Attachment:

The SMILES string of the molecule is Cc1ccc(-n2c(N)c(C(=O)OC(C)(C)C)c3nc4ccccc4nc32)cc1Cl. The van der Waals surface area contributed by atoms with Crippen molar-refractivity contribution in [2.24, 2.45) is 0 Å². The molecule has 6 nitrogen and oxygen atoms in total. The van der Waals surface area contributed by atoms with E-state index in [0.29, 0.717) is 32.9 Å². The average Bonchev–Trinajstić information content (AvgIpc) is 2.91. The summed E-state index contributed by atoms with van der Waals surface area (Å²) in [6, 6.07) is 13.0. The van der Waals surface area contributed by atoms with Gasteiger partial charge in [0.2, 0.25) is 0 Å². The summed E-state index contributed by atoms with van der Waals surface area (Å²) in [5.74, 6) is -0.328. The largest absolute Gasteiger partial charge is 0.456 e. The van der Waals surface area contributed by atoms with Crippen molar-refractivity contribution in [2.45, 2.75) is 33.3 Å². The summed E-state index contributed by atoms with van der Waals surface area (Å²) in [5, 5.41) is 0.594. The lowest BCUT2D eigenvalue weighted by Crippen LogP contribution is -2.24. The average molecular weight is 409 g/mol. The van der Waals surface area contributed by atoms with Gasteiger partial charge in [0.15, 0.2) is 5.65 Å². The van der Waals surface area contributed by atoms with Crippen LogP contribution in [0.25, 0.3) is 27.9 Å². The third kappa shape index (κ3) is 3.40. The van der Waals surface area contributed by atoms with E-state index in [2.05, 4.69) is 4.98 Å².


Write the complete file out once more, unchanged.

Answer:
The SMILES string of the molecule is Cc1ccc(-n2c(N)c(C(=O)OC(C)(C)C)c3nc4ccccc4nc32)cc1Cl. The van der Waals surface area contributed by atoms with Crippen molar-refractivity contribution in [2.24, 2.45) is 0 Å². The molecule has 6 nitrogen and oxygen atoms in total. The van der Waals surface area contributed by atoms with E-state index in [0.29, 0.717) is 32.9 Å². The average Bonchev–Trinajstić information content (AvgIpc) is 2.91. The summed E-state index contributed by atoms with van der Waals surface area (Å²) in [6, 6.07) is 13.0. The van der Waals surface area contributed by atoms with Gasteiger partial charge in [0.2, 0.25) is 0 Å². The summed E-state index contributed by atoms with van der Waals surface area (Å²) in [5.74, 6) is -0.328. The largest absolute Gasteiger partial charge is 0.456 e. The van der Waals surface area contributed by atoms with Crippen molar-refractivity contribution in [2.45, 2.75) is 33.3 Å². The summed E-state index contributed by atoms with van der Waals surface area (Å²) in [5, 5.41) is 0.594. The lowest BCUT2D eigenvalue weighted by Crippen LogP contribution is -2.24. The average molecular weight is 409 g/mol. The van der Waals surface area contributed by atoms with Gasteiger partial charge in [0.15, 0.2) is 5.65 Å². The van der Waals surface area contributed by atoms with Crippen LogP contribution in [0.25, 0.3) is 27.9 Å². The third kappa shape index (κ3) is 3.40. The van der Waals surface area contributed by atoms with E-state index in [2.05, 4.69) is 4.98 Å².